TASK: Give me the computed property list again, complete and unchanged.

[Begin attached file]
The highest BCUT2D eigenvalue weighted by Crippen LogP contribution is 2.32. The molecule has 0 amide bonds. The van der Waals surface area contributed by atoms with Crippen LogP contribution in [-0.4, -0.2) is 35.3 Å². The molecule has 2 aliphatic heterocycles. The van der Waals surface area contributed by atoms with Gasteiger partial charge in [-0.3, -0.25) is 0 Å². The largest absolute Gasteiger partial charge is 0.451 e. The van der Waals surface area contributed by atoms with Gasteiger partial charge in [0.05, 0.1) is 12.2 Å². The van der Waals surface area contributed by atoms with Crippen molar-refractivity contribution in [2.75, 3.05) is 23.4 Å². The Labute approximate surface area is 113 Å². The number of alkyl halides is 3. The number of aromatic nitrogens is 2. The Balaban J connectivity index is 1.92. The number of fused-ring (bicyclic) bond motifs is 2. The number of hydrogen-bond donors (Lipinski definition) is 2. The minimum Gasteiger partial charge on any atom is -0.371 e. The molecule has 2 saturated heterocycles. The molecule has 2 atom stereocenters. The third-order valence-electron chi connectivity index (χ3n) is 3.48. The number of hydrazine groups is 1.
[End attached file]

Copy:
The highest BCUT2D eigenvalue weighted by Crippen LogP contribution is 2.32. The molecule has 0 amide bonds. The van der Waals surface area contributed by atoms with Crippen LogP contribution in [-0.4, -0.2) is 35.3 Å². The molecule has 2 aliphatic heterocycles. The van der Waals surface area contributed by atoms with Gasteiger partial charge in [-0.3, -0.25) is 0 Å². The largest absolute Gasteiger partial charge is 0.451 e. The van der Waals surface area contributed by atoms with Gasteiger partial charge in [0.05, 0.1) is 12.2 Å². The van der Waals surface area contributed by atoms with Crippen molar-refractivity contribution in [2.75, 3.05) is 23.4 Å². The Labute approximate surface area is 113 Å². The number of alkyl halides is 3. The number of aromatic nitrogens is 2. The Balaban J connectivity index is 1.92. The number of fused-ring (bicyclic) bond motifs is 2. The number of hydrogen-bond donors (Lipinski definition) is 2. The minimum Gasteiger partial charge on any atom is -0.371 e. The molecule has 2 saturated heterocycles. The molecule has 2 atom stereocenters. The third-order valence-electron chi connectivity index (χ3n) is 3.48. The number of hydrazine groups is 1.